A Late Re-Bloomer
Clint Eastwood’s splendid The Mule is a film I’m glad I saw on the big screen.
From early on, with the distant, aerial shots of Earl Stone (Eastwood) driving his truck through the landscape, I was sent back, in my memory, to a fine period in American cinema: roughly the first half of the 1970s, when road movies of various kinds (from taut action thrillers to melancholic character studies) knew how to make good use of such expansive views – usually wedded to a stirring orchestral score or an apposite selection of popular music.
In filmmaking, it’s all a matter of comparative scale: those relaxed panoramas of the highway, for instance, contrasted with, and balanced against, the more intimate details of a human story. Eastwood no doubt learned a few tricks in this trade from his early mentors, such as Sergio Leone (The Good, the Bad and the Ugly, 1966) and Don Siegel (The Beguiled, 1971), for both of whom he acted. But Eastwood, over the long haul of his career, has tweaked the film styles of the 1960s and ‘70s to his own ends, and carved out a unique approach.
Watching The Mule, I suddenly realised, for the first time, something essential about Eastwood as a director: he also almost never uses – unless he absolutely needs to – tight close-ups or insert shots. If Earl has a tense moment where he gazes upon the money-filled envelope in his hand or a gun placed near to his head, Eastwood rarely breaks this up into a sequence of ever-tighter shots, as many filmmakers routinely would. Instead, Eastwood trusts us, his viewers, to “size up” the situation ourselves – to weigh the significance of one detail against another, all presented in their total, holistic, dramatic context. That’s why the big screen serves him (and us) so well. The relative, unfolding scale of visible things matters.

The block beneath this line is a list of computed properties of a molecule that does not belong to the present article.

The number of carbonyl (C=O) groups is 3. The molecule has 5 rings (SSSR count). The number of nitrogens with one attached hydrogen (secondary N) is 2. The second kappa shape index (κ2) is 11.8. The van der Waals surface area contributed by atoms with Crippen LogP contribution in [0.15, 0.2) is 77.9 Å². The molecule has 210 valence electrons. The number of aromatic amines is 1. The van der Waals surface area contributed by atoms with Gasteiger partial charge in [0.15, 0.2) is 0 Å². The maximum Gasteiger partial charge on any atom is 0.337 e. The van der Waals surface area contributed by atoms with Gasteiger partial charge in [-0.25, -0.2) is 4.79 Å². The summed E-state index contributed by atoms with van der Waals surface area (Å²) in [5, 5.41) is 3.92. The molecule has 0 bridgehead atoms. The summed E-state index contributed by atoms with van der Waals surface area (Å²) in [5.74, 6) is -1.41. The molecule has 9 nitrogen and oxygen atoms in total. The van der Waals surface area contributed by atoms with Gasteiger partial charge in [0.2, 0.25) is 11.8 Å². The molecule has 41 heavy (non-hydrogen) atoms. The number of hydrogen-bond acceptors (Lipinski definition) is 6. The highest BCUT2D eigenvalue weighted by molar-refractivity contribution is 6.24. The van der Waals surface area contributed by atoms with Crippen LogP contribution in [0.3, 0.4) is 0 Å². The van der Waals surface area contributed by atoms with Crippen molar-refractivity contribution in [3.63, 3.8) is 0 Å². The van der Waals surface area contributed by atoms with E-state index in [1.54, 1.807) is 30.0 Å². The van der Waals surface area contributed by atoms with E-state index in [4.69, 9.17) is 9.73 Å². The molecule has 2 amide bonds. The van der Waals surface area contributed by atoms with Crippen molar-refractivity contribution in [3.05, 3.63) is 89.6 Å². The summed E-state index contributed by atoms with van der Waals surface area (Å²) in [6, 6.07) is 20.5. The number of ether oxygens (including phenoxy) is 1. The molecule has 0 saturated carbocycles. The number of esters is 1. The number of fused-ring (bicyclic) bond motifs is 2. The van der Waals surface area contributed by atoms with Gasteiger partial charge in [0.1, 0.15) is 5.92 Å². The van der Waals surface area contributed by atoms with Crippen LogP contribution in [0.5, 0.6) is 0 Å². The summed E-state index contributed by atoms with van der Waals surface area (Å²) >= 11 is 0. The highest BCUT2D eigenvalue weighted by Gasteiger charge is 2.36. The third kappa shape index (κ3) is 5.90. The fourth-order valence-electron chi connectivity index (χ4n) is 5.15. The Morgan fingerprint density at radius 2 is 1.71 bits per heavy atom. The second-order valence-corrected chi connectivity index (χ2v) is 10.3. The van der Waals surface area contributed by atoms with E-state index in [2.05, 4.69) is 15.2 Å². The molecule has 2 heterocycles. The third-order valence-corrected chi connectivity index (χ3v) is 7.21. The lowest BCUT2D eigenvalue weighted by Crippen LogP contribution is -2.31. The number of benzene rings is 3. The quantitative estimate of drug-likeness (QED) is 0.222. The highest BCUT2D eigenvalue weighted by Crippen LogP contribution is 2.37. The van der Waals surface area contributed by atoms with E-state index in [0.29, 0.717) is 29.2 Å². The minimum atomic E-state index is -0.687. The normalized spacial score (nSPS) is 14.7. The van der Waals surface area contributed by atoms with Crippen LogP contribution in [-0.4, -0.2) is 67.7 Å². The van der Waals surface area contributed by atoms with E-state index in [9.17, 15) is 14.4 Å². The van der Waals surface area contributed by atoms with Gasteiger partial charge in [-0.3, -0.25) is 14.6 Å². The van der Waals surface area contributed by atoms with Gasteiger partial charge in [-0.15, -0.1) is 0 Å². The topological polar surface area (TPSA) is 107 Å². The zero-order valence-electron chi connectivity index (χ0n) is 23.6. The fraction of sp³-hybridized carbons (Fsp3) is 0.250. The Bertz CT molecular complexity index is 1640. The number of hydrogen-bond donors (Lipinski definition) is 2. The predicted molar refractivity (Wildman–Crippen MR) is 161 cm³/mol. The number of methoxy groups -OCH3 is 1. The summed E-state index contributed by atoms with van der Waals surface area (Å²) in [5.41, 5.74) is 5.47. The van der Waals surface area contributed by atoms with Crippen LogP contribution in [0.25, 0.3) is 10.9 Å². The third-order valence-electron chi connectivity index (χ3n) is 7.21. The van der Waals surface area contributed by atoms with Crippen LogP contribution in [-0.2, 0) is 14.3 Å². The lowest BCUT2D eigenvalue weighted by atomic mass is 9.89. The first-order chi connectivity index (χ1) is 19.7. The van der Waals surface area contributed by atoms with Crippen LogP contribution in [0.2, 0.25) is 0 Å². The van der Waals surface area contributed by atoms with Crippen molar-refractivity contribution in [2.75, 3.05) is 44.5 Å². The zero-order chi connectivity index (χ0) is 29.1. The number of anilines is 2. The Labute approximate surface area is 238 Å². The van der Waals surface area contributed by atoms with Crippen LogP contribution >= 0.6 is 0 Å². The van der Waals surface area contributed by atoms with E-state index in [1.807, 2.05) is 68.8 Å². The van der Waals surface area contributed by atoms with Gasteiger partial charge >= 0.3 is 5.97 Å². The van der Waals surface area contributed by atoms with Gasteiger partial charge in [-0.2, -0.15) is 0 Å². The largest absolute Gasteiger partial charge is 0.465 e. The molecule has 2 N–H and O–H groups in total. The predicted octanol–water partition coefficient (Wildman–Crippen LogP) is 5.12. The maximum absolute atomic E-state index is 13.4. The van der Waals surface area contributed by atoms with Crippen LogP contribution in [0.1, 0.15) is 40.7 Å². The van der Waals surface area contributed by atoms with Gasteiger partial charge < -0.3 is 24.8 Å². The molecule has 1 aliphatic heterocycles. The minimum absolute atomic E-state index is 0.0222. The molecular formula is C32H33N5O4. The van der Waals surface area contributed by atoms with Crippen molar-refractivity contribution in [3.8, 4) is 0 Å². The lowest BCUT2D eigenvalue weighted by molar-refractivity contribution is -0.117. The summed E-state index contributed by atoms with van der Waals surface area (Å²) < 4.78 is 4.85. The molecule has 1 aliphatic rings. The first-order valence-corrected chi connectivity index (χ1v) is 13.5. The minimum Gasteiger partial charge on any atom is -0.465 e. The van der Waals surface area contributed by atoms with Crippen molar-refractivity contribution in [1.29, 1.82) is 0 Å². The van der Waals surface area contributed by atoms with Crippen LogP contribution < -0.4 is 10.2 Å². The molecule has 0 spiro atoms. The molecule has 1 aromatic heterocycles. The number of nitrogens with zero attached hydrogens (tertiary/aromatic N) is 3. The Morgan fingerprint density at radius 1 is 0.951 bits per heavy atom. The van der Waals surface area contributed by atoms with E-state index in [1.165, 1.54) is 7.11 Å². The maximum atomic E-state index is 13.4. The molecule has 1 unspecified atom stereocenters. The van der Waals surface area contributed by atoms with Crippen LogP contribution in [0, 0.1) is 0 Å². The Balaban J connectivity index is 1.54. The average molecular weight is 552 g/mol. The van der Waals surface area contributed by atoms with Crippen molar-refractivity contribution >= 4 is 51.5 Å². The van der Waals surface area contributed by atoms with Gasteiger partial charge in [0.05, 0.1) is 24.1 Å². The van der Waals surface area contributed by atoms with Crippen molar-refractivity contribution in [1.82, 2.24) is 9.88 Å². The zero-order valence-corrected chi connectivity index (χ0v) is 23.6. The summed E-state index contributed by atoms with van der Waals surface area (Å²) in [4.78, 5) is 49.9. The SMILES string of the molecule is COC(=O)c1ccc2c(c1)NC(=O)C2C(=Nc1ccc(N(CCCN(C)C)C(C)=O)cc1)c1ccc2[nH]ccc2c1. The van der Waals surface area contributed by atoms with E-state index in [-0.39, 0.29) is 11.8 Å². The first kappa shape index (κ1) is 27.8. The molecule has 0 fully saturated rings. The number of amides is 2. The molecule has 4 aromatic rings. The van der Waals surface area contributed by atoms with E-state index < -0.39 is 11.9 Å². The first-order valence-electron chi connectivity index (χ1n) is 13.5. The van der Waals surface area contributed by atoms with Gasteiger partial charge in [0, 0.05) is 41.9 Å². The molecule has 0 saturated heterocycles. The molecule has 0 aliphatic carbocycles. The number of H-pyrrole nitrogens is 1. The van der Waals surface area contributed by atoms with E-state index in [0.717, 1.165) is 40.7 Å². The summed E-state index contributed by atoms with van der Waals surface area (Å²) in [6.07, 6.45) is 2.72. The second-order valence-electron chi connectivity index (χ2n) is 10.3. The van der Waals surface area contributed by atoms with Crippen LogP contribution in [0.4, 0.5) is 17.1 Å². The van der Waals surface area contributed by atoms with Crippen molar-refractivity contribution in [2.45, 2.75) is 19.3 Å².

Is this also why those critics favourable to Eastwood like to call him things like “the last great classical director”? More than ever, in The Mule, Eastwood (approaching the age of 90) plays the game of self-portraiture: Earl is a wily, slow-moving, steady-as-it-goes guy who gets things done by doing them his own way. He’s affable to almost everybody he meets, but harbours disdain for all things “politically correct”. (In one of the film’s loveliest roadside scenes, a couple try to teach him some racial manners: “Look, you’re white and we’re black” – to which he replies, deadpan: “No shit”.)
There is also an aspect here of Eastwood looking back over his own career, and even (or so we might project) his own life. In a flashback to 2005 – close to the moment when the director himself received the biggest acclaim of his career for Million Dollar Baby – we see Earl as a flaming star of the horticultural set, feted and adored by all. But Earl has also neglected his wife (superbly played by Dianne Wiest) and kids – and the casting of Clint’s daughter Alison Eastwood as the aggrieved Iris (understandably hurt because Earl didn’t bother to show up for her wedding) strikes an especially melancholic note for anybody who has followed the director’s work over all these years. When Earl says “I’m sorry for everything”, you have to wonder what Clint is secretly confessing to …
I haven’t yet mentioned the two material objects that The Mule is primarily about: drugs, and flowers. Inspired by a true-life case reported in The New York Times, the character of Earl is a guy who falls on hard times, and then, by sheer chance, lucks into a ludicrously well-paying job as a drug mule. He’s the perfect cover: never been served with a ticket for speeding in his life, and the last person anyone would suspect of carrying a drug stash. Earl is so laid-back that he doesn’t even bother to hide the stuff (“You don’t cut up my car!”, he barks at his drug handlers) – it’s just there in a bag, visible in the back of his truck alongside the pecans and other food treats.